Arnica can also trigger increases in blood pressure and heart rate. This is more likely if used in excess or on broken skin.
More of the active ingredient can be absorbed through broken skin. On broken skin, arnica may also cause stinging.
Most homeopathic arnica remedies are very diluted. These are generally considered safe. Some forms, though, may contain detectable amounts of helenalin. These forms have health risks.
When taken by mouth, helenalin can cause:
- Mouth and throat irritation
- Stomach pain
- Shortness of breath
- Easy bruising and bleeding
- Rapid heartbeat
- High blood pressure
Avoid oral preparations containing pure arnica. These are more likely to cause symptoms. They can also damage the heart and increase the risk of organ failure, coma, and death.
Contraindications and Interactions
In theory, arnica could slow blood clotting. Use of any non-homeopathic arnica should be discontinued two weeks before surgery. This will reduce the risk of postoperative bleeding.
Avoid arnica if you are taking blood-thinning drugs. The combination could increase your risk of bleeding and bruising.
These drugs include:
Little is known about the safety of arnica during pregnancy. If you are pregnant or breastfeeding, ask your doctor before using arnica in any form.
Arnica may interact with other drugs. Avoid using it if you are taking blood-thinning medication.
Verywell / Anastasiia Tretiak
Selection, Preparation, and Storage
Arnica montana is the species most often used for medical purposes. Chamissonis, A. longifolia, and A. gracilis are also sometimes used.
Most OTC arnica is very diluted. This results in gels, ointments, and extracts with little to no helenalin. This is also true for arnica powders, capsules, and other oral forms.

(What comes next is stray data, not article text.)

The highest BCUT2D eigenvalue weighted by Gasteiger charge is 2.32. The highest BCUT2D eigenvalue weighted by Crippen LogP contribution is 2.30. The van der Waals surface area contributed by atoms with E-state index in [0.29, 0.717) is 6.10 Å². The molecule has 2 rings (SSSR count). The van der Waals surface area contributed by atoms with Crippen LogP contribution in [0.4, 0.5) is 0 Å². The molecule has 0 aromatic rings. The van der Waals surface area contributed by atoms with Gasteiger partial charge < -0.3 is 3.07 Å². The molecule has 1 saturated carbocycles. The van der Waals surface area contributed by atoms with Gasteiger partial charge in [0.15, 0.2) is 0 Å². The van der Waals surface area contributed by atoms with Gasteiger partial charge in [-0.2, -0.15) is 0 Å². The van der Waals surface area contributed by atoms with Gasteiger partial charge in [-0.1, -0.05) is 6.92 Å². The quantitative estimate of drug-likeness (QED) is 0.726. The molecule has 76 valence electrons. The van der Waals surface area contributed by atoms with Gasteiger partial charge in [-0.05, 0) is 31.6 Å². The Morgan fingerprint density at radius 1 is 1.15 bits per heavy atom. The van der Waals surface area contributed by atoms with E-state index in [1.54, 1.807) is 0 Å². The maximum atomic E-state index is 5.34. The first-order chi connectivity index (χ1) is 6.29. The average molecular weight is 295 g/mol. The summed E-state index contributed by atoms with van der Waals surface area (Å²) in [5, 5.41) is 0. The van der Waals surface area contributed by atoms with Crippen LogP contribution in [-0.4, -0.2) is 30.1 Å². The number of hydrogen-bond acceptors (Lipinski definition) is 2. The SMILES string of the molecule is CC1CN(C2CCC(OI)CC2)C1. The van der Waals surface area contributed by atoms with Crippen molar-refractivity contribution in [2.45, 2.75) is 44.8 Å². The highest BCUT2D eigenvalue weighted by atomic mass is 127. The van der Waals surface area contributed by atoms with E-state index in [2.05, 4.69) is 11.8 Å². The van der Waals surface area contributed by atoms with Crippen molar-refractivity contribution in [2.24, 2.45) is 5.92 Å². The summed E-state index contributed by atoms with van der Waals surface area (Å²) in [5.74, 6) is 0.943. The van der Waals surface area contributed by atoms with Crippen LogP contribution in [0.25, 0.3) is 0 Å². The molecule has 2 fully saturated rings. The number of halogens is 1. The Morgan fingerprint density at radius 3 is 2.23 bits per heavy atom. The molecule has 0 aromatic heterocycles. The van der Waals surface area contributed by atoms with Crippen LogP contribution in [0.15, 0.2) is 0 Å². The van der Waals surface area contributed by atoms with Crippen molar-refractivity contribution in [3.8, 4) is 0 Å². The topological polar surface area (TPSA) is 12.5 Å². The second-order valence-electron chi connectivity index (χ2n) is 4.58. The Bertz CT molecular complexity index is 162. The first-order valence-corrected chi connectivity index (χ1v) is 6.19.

When purchasing arnica, look for brands that have been tested by an independent certifying body, such as:
- U.S. Pharmacopeia (USP)
- NSF International
This way, you can be sure the product label is accurate. You will also be able to tell if there is any helenalin in the product.
Also make sure the Latin name of the arnica species (such as Arnica montana) is on the product label. Be wary of any product that claims to contain "pure arnica."
Never buy dried wild-crafted arnica. Don't grow fresh arnica and use it to make teas or tonics. There is no way to safely dose arnica at home. Your exposure to helenalin is likely to be excessive, if not dangerous.
Most arnica preparations can be stored at room temperature. As a general rule, store them in their original containers. Keep them away from direct sunlight.
Never use more than the dose listed on the product label. Discard any arnica that is past its expiration date.
Arnica is an herb commonly used to treat pain. There is limited evidence to support its use.
Arnica is believed to help relieve pain associated with arthritis and muscle soreness. It is also used to treat post-surgical swelling and bruising. It is available in topical and oral forms.
When it is undiluted, arnica may cause side effects like nausea, rapid heart rate, and bruising or bleeding. It may also interact with blood-thinning drugs.
Always ask a doctor before using any natural remedy. Look for arnica that is diluted and has been tested by a third party.
A Word From Verywell
Herbal remedies aren't subject to the same regulatory standards as pharmaceutical drugs. Be cautious when using any such product. Always ask your doctor before trying any of these remedies.
Remember that even natural products can be dangerous. They may cause unwanted side effects or interact with other drugs or supplements.
Frequently Asked Questions
There is some evidence that topical arnica can treat inflammation related to osteoarthritis and swelling from injuries.
Oral arnica products have potentially toxic side effects. While some highly diluted homeopathic products may be safe, it’s best to ask your doctor before taking pills, tablets, tinctures, or oils.